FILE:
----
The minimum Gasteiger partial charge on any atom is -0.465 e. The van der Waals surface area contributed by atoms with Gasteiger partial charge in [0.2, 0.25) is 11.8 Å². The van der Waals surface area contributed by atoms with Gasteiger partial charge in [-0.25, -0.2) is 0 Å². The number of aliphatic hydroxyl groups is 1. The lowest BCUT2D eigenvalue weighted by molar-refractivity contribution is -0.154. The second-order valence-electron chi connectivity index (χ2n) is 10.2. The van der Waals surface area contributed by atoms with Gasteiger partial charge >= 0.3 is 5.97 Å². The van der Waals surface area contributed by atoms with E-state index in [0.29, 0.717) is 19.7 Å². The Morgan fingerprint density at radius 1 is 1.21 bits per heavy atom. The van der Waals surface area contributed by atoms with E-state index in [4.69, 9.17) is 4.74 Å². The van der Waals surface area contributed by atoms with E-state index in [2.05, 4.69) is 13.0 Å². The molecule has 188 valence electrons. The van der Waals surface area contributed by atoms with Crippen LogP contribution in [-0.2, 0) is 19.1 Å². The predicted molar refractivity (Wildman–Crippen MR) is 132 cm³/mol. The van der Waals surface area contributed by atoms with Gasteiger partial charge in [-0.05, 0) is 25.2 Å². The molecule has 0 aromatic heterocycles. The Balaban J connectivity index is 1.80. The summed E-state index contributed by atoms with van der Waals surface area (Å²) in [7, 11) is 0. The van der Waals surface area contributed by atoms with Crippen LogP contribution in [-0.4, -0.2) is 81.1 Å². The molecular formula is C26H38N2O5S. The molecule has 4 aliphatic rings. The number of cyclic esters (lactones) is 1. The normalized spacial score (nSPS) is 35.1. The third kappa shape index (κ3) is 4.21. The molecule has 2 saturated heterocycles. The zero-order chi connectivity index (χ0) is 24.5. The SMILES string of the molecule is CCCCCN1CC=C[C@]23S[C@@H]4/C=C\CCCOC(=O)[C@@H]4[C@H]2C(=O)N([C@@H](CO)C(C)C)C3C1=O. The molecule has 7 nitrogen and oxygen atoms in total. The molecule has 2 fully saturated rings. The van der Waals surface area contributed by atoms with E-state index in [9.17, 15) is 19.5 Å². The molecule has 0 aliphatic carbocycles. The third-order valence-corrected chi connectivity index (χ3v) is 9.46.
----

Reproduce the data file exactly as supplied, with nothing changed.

The minimum Gasteiger partial charge on any atom is -0.465 e. The van der Waals surface area contributed by atoms with Gasteiger partial charge in [0.2, 0.25) is 11.8 Å². The van der Waals surface area contributed by atoms with Gasteiger partial charge in [-0.25, -0.2) is 0 Å². The number of aliphatic hydroxyl groups is 1. The lowest BCUT2D eigenvalue weighted by molar-refractivity contribution is -0.154. The second-order valence-electron chi connectivity index (χ2n) is 10.2. The van der Waals surface area contributed by atoms with Gasteiger partial charge >= 0.3 is 5.97 Å². The van der Waals surface area contributed by atoms with E-state index in [0.29, 0.717) is 19.7 Å². The Morgan fingerprint density at radius 1 is 1.21 bits per heavy atom. The van der Waals surface area contributed by atoms with E-state index in [4.69, 9.17) is 4.74 Å². The van der Waals surface area contributed by atoms with E-state index in [2.05, 4.69) is 13.0 Å². The molecule has 188 valence electrons. The van der Waals surface area contributed by atoms with Crippen LogP contribution in [-0.2, 0) is 19.1 Å². The predicted molar refractivity (Wildman–Crippen MR) is 132 cm³/mol. The van der Waals surface area contributed by atoms with Gasteiger partial charge in [-0.05, 0) is 25.2 Å². The molecule has 0 aromatic heterocycles. The Balaban J connectivity index is 1.80. The summed E-state index contributed by atoms with van der Waals surface area (Å²) in [7, 11) is 0. The van der Waals surface area contributed by atoms with Crippen LogP contribution in [-0.4, -0.2) is 81.1 Å². The molecular formula is C26H38N2O5S. The molecule has 4 aliphatic rings. The number of cyclic esters (lactones) is 1. The normalized spacial score (nSPS) is 35.1. The third kappa shape index (κ3) is 4.21. The molecule has 2 saturated heterocycles. The zero-order chi connectivity index (χ0) is 24.5. The SMILES string of the molecule is CCCCCN1CC=C[C@]23S[C@@H]4/C=C\CCCOC(=O)[C@@H]4[C@H]2C(=O)N([C@@H](CO)C(C)C)C3C1=O. The molecule has 7 nitrogen and oxygen atoms in total. The molecule has 2 fully saturated rings. The van der Waals surface area contributed by atoms with E-state index in [9.17, 15) is 19.5 Å². The molecule has 0 aliphatic carbocycles. The third-order valence-corrected chi connectivity index (χ3v) is 9.46.